Friday, March 20, 2015
Merino Wool, Permaculture fiber
Cascadia is a beautiful, lush bio-region of North America. More this area is know by the proper names British Columbia, Washington, Oregon and Alaska. The areas commonalities with climate, geography, flora, fauna, culture and history are all shared, regardless of Nationality. People of Cascadia have more in common with each other than with the folk is the more eastern parts of the our respective countries. There is a more free, liberty mindset here, as well as a general deep connection with the earth, the ocean and the skies. Big trees, snow capped peaks and clean, cold ocean waters border our towns, and that creates a symbiosis with us and the land. One element that is ever present in this climatic zone, and for the most part, all year round, is precipitation. Whether it is rain, snow, fog, or condensation drip, moisture is what allows for the lush bio-diversity of our region. Being an outdoors person, dealing with moisture is the number one factor with being comfortable during our outdoor pursuits.
A number of years ago I was introduced to Merino wool by a friend. I was blown away by the softness of the material, the comfort against the skin, and how light weight the garments were. Never experiencing this before, having always worn rag wool type sweaters for work and play. While warm, and durable, this material is much heavier, bulky, and quite itchy at times. Although this natural material is better than synthetics in breath ability, fire resistance and sustainability, it has nothing to Merino. That introduction was a game changer, and created a passion for the most comfortable clothing I had experienced.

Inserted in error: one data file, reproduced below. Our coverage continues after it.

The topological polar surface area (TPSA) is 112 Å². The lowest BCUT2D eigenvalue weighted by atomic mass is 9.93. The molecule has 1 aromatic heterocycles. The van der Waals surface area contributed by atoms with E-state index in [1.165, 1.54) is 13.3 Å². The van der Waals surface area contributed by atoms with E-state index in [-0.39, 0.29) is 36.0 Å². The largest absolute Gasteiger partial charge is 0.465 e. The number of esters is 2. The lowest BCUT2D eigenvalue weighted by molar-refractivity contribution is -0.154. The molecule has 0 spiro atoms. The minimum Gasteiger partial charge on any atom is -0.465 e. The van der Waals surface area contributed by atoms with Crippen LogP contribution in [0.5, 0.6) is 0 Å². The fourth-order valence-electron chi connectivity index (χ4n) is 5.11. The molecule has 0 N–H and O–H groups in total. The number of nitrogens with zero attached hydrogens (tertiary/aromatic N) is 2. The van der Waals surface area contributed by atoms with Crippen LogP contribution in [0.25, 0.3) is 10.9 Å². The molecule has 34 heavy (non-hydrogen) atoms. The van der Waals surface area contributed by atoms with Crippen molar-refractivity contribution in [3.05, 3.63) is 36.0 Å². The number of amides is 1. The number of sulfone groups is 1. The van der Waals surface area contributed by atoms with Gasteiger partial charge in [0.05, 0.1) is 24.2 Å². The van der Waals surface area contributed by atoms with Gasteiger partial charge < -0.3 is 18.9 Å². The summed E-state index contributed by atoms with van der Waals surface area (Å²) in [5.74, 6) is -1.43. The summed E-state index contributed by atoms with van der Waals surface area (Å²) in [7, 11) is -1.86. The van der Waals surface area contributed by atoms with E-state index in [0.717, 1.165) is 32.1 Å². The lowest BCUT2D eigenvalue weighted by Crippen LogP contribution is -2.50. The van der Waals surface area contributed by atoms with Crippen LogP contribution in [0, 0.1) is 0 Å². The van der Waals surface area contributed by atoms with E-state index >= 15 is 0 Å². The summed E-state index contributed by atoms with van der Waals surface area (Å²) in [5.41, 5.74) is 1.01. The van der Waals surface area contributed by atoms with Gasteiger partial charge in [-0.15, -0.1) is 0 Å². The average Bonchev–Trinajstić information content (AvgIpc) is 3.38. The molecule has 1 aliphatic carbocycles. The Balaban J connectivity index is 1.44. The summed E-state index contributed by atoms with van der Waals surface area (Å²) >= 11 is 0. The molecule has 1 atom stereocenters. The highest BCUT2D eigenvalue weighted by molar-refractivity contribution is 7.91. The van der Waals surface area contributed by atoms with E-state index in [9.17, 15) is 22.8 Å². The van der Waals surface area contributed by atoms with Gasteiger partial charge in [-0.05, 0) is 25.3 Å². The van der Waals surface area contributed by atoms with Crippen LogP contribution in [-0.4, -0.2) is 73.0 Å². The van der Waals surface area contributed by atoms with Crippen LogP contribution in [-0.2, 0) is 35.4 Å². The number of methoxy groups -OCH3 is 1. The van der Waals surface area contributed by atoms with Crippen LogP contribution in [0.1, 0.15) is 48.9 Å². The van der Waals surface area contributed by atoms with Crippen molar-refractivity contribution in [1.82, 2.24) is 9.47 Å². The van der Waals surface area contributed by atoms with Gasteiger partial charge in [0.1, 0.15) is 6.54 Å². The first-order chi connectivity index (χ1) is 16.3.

Merino has a wonderful ability to regulate your body temperature. Wearing a t-shirt made from it in the summer when it is 25 degrees or more allows the skin to breathe really well, complimenting your bodies natural ability to self regulate. Merino also has a high SPF rating. Combine these two qualities and you have a perfect garment for summer sports. Hard hikes, bicycle rides, runs, even water sports like SUP and snorkeling all work well with Merino.
Layering systems, such as the one by First Lite, allow for fine tuning of the bodies temperature in the winter time too. Layer up heavy for the early morning as you prepare for the day climbing a peak, or riding a chairlift, then open zippers or remove layers as needed to keep you from over heating. If you do end up perspiring, another key to Merino, like all wool, is its inherit ability to keep you warm, even when wet. Unlike cotton that pulls heat out of your body when it gets wet, Merino maintains the insulating ability when wet. This fact has, in my opinion, saved more than one lost hiker from not making it home alive. The insulating quality of Merino, for the weight, is the number one reason this should make up the bulk of your kit in the outdoors.